Killer Conservation: the implications of disease on gorilla conservation

Rhiannon Schultz
2016 BioRisk  
Human intrigue with the natural world has led to a boom in nature-oriented ecotourism and research endeavors. Some of these projects and programs focus on viewing or studying endangered wildlife, but can have negative implications on wild animal health. Human contact with sensitive habitat and wildlife presents a unique opportunity for the transmission of interspecies disease, which can have traumatic effects on the conservation of endangered species. Nonhuman primates have a relatively high
more » ... k of contracting disease from visiting tourists and researchers due to their genetic similarity to humans. Local people living in and around sensitive habitats also pose a potential threat of disease transmission. There are some protocols in place to help alleviate interspecies disease transmission, but many of these protocols are centered on protecting humans rather than nonhuman primates. Using Mountain gorillas as an example, this paper examines the literature and research regarding Mountain gorilla health and welfare in the wild. Drawing on the possible shortcomings of current protocols and the potential health risks of these issues, this paper suggests some avenues for further research and pushes for the development of stronger methods for preventing interspecies disease transmission.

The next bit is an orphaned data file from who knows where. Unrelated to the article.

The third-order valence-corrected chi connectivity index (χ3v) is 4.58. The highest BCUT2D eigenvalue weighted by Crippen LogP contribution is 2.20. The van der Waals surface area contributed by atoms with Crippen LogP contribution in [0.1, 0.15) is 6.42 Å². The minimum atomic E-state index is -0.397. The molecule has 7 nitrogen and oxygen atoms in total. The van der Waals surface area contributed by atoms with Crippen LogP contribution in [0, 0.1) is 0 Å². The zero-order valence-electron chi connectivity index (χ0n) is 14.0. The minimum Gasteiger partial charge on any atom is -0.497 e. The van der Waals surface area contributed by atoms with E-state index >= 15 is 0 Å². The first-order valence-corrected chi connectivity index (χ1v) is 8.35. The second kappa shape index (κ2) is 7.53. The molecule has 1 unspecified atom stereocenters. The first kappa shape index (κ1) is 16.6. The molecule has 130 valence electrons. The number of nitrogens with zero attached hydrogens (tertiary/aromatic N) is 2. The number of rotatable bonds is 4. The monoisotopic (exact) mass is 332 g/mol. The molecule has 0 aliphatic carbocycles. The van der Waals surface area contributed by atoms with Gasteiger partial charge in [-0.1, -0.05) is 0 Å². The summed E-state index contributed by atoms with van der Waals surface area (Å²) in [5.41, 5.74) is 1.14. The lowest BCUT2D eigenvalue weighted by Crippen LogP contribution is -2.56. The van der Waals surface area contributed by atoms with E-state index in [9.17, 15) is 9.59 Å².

doi:10.3897/biorisk.11.9941 fatcat:h5d2fxeysnc3lbyj6ipuyvvw2e